Ricky Gervais Blasts Cancel Culture — Getting People Fired Is ‘Not Cool’

BEVERLY HILLS, CA - JANUARY 10: Host Ricky Gervais attends the 73rd Annual Golden Globe Awards held at the Beverly Hilton Hotel on January 10, 2016 in Beverly Hills, California. (Photo by Jason Merritt/Getty Images)
Jason Merritt/Getty Images

British comedian and creator of The Office and After Life, Ricky Gervais, continued his assault on cancel culture, saying that it is “not cool” to try to get people fired over supposedly offensive statements.

The longtime defender of freedom of speech said that “everyone’s got a different definition of cancel culture”, but noted that the pernicious form of the modern-day mob tactic is when people target people’s livelihoods.

“If it is choosing not to watch a comedian because you don’t like them, that’s everyone’s right. But when people are trying to get someone fired because they don’t like their opinion about something that’s nothing to do with their job, that’s what I call cancel culture, and that’s not cool,” Gervais told The Metro.

“You turning off your own TV isn’t censorship. You trying to get other people to turn off their TV because you don’t like something they’re watching, that’s different,” the comedian explained.

Possibly alluding to the Count Dankula scandal in which the regional government fined the Scottish comedian for jokingly recording his girlfriend’s — now wife’s — pug dog doing Nazi salutes, Gervais warned that jokes are in danger of being criminalised in the cancel culture climate.

“Everyone’s allowed to call you an asshole, everyone’s allowed to stop watching your stuff, everyone’s allowed to burn your DVDs, but you shouldn’t have to go to court for saying a joke that someone didn’t like. And that’s what we get dangerously close to,” The Office star warned.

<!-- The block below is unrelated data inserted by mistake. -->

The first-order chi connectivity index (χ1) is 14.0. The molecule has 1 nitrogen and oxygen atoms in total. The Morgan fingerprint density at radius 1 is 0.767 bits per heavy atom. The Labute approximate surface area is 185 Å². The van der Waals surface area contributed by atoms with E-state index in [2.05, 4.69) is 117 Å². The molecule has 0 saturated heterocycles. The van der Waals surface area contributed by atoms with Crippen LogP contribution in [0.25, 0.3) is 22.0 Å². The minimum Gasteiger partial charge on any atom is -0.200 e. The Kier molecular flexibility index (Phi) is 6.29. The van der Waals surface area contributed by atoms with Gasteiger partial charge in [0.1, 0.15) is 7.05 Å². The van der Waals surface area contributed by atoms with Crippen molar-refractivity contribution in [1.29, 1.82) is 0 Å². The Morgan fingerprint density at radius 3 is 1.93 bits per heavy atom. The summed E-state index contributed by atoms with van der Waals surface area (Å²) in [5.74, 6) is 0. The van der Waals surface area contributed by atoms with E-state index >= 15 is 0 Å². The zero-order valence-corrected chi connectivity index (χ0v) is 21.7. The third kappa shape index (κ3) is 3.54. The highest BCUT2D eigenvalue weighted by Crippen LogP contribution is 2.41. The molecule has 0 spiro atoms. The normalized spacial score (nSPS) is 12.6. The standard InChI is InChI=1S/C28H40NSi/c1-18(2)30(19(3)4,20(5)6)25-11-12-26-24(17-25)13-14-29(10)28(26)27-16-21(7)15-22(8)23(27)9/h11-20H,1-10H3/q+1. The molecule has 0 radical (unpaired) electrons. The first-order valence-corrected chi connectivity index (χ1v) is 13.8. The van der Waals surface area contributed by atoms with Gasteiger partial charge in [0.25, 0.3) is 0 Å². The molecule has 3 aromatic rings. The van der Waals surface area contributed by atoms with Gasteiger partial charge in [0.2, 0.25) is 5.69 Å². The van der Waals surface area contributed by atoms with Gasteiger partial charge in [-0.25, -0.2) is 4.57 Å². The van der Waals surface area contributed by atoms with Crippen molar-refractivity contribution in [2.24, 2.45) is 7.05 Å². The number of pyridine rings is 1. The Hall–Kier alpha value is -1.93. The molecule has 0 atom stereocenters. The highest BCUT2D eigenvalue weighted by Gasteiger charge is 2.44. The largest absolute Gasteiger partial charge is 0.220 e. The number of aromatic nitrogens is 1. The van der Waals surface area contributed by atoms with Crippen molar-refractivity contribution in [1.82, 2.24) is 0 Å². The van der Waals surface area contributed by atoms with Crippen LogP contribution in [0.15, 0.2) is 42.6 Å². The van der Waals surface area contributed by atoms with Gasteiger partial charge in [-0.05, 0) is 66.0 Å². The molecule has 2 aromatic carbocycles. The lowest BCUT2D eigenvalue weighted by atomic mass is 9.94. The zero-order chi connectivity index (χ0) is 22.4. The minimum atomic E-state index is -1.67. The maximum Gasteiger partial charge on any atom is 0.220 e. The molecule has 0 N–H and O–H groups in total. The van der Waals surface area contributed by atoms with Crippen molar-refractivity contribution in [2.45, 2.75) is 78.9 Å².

“If you don’t agree to someone’s right to say something you don’t agree with, you don’t agree with freedom of speech,” Gervais pronounced.

In July, Mr Gervais said that today’s hostile environment against comedy would have made creating The Office impossible.

“Now [the show] would suffer because people would take things literally. There are these outrage mobs who take things out of context,” he explained.

The self-described “old fashioned liberal lefty, champagne socialist type of guy,” has long been praised by conservatives and libertarians for his staunch defence of freedom of speech and offensive jokes.

Gervais wrote in 2019 that he is “a pro-equality, opportunity-for-all, welfare state snowflake. But, if I ever defend freedom of speech on here, I’m suddenly an alt-right nazi. How did that happen?”

In his latest stance against the woke mob, Gervais decried the iconoclasts that have sought to erase British historical figures for their perceived racism.

“I did a tweet a month ago about freedom of speech, quoting Winston Churchill. Someone came back with, ‘You know he was a white supremacist?’ And I wrote back, ‘Not in that tweet he isn’t,'” he said.

“It’s like if someone did something once that’s wrong, everything they did was wrong. You are allowed to have things in common with bad people as long it’s not the bad things. I’m a vegetarian and I love dogs, like Hitler. But the only thing I have in common with Hitler are the good bits!” Gervais joked.

Follow Kurt on Twitter at @KurtZindulka


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